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Gail Tverberg: This Is The Beginning Of The End For Oil Production

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54
By Adam Taggart
Saturday, January 17th, 2015

Gail Tverberg: This Is The Beginning Of The End For Oil Production

Original Content
By Adam Taggart on
Saturday, January 17th, 2015
54

With the recent collapse in the price of oil, Gail Tverberg, returns to discuss the likely impact on the US shale oil industry, as well as the global market for oil.

Gail is a professional actuary who applies classic risk assessment procedures to global resources: studying issues such as oil & natural gas depletion, water shortages, climate change, etc. These days, she writes at her website OurFiniteWorld.com.

While as an actuary, Gail is one to avoid hyperbole and the let the numbers speak, her analysis of the outlook for future oil production is nothing short of dire:

What we need is cheap energy. We need cheap, liquid oil. When it’s high-priced it really messes up the economy. We need oil to run our cars and to operate our trucks and such things, but it needs to be cheap. And it suddenly is today. 

But, you have to be able to keep pulling it out at that same price. And the critical thing is, we can’t keep pulling it out at that price. What is going to happen, I’m afraid, is that once production goes down, we won’t be able to get it back up again. 
 
There’s several reasons. One of them is that very low interest rates have been helping keep production up. Once you get your interest rates back up because there’s been a lot of failures, particularly in the shale industry, the costs will be higher. So, they can’t pump it out for the same price that they had it before. But, there’s also the issue that these old wells need to be produced continuously and they need continuous investment. If you cut that off, it’s going to be very hard to restart them. So, there will need to be an extra investment just to get it back online. Trying to do that becomes extremely difficult when the price is low. If it’s really an affordability issue, you've got a double hurdle then. Not only do you have to get the price up, but you have to get the price very high so you can get lots of investment dollars so you can kind of make up for lost time, besides everything else. As we know, it takes a long time to get new production online.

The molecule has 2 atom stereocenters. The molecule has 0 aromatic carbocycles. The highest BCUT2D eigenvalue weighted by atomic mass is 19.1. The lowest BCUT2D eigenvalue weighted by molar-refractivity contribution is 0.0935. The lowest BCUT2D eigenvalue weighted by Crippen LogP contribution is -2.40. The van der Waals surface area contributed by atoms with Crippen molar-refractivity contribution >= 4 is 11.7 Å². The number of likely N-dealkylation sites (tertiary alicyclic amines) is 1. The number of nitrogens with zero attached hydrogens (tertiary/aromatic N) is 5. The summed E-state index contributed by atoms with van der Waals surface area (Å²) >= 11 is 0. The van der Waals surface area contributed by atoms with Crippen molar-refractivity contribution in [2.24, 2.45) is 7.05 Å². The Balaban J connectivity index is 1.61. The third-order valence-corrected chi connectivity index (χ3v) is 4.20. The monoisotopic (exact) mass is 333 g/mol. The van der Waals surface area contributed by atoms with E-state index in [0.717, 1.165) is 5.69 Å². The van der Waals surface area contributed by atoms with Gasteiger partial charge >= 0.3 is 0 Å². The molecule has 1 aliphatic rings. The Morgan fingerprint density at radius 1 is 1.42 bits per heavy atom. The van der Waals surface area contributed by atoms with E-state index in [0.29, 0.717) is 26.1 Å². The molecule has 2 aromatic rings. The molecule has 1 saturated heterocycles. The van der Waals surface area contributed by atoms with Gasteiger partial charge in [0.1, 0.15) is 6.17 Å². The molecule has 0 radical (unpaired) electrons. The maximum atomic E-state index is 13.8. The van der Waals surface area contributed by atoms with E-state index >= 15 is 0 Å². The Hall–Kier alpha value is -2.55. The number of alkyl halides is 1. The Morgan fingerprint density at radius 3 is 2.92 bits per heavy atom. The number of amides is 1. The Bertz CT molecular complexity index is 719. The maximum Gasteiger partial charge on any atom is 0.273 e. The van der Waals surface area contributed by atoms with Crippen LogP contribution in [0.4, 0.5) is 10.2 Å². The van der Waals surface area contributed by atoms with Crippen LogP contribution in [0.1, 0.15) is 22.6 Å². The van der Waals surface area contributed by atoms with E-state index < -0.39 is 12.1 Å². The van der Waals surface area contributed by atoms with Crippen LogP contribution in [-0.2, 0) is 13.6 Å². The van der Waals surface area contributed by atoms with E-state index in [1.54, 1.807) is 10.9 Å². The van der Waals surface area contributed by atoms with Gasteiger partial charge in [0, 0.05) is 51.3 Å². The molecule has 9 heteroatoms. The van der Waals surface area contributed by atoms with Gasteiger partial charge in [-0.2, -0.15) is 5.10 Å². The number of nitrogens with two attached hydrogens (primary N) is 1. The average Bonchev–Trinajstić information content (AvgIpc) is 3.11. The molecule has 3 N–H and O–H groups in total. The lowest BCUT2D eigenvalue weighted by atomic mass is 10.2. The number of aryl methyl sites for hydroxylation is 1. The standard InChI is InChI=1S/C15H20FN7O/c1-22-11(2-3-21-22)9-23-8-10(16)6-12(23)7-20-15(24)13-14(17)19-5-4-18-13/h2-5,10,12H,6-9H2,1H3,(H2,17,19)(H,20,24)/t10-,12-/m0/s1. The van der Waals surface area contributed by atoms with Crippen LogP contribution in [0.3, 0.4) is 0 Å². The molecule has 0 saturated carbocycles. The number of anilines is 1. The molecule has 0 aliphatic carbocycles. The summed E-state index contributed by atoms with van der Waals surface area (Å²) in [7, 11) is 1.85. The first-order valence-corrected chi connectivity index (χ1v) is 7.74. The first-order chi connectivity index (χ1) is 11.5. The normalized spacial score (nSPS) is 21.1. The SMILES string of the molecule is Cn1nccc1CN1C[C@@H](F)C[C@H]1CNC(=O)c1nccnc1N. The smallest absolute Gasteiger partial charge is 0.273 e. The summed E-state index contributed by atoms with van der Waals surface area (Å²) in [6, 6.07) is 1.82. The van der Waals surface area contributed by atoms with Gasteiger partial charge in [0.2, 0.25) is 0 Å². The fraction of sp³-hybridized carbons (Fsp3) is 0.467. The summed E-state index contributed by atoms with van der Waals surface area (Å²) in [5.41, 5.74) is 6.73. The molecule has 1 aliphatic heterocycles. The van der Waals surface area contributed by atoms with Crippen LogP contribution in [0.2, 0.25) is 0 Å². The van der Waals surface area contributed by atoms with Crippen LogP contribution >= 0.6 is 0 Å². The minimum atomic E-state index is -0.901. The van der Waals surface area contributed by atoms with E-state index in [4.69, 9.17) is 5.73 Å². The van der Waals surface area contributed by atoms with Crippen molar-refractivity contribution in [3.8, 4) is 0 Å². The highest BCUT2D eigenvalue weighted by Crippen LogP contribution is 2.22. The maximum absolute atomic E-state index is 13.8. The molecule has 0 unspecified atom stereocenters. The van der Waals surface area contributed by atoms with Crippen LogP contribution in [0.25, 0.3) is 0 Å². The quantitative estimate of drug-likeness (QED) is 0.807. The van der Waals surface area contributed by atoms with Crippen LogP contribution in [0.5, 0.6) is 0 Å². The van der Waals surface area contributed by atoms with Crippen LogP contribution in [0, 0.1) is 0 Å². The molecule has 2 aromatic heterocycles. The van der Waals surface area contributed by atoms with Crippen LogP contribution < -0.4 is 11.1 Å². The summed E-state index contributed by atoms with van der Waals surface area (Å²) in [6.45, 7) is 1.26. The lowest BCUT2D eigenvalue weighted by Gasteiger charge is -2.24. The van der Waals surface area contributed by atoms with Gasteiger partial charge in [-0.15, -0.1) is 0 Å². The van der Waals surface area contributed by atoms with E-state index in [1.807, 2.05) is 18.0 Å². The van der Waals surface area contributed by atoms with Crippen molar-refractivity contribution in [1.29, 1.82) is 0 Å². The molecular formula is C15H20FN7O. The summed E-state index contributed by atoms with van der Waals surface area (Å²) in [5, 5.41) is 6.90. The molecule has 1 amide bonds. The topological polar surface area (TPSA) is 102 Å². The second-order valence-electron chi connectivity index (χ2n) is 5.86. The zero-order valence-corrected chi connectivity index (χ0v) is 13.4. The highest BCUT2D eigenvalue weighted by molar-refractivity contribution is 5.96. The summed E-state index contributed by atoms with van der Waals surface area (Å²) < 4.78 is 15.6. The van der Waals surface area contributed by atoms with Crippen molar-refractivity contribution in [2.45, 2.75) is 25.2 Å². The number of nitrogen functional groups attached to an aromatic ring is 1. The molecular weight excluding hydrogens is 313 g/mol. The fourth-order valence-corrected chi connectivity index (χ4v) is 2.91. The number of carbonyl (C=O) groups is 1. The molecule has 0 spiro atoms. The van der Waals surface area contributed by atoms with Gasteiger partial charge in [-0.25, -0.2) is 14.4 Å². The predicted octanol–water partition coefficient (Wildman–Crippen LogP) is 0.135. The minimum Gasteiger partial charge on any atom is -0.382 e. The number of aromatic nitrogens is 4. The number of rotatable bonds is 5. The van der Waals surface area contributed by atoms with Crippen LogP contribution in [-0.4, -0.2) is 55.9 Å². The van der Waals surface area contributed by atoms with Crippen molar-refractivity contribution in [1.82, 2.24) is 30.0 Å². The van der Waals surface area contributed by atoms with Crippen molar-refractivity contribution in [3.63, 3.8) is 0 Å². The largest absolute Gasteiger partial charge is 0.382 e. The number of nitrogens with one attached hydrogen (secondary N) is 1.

I think, too, that it gets to be even worse than that, because financial institutions have sold derivatives based on the assumption that things can kind of go along as normal. So, you start seeing very strange motions in terms of the rise of the dollar, the fall of the dollar, and a variety of other things besides just these oil price changes. Over time, what you're going to get is a bunch of business failures. That’s going to come through these derivatives and it’s going to come through the financial system in a different way than just the oil price itself would. We have multiple impacts of these things, some of which are not obvious when you just first look at the story. 

Suppose you have a derivatives problem. If you have a derivatives problem and you have to go back against depositors, your depositors are things like companies that are making payroll payments. So, the big danger is that these payroll funds will be taken in this process of taking the money away to try to get enough money to fund the derivatives problem. Or, they might not be derivatives problems. They might be other kinds of problems that are putting banks under.

If you start taking the money from the oil companies that they were going to use to pay their employees or if you take the money from electricity companies that they were going to use to buy coal or that they were going to use to pay their employees, you have a very bad effect on the economy, which has nothing to do with the shape of the oil depletion curve.

As I said, the big issue I see is an affordability issue. I don't see oil prices bouncing back up again, or certainly not bouncing up very long, for very far. So, for oil production, this is basically the beginning of the end…what we're seeing is the beginning of Peak Oil, basically. The oil production will actually permanently turn down at this point because we will not be able to get it back up, and because of all the financial situations coming along. 

Click the play button below to listen to Chris' interview with Gail Tverberg (44m:20s)

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– Peak Prosperity –

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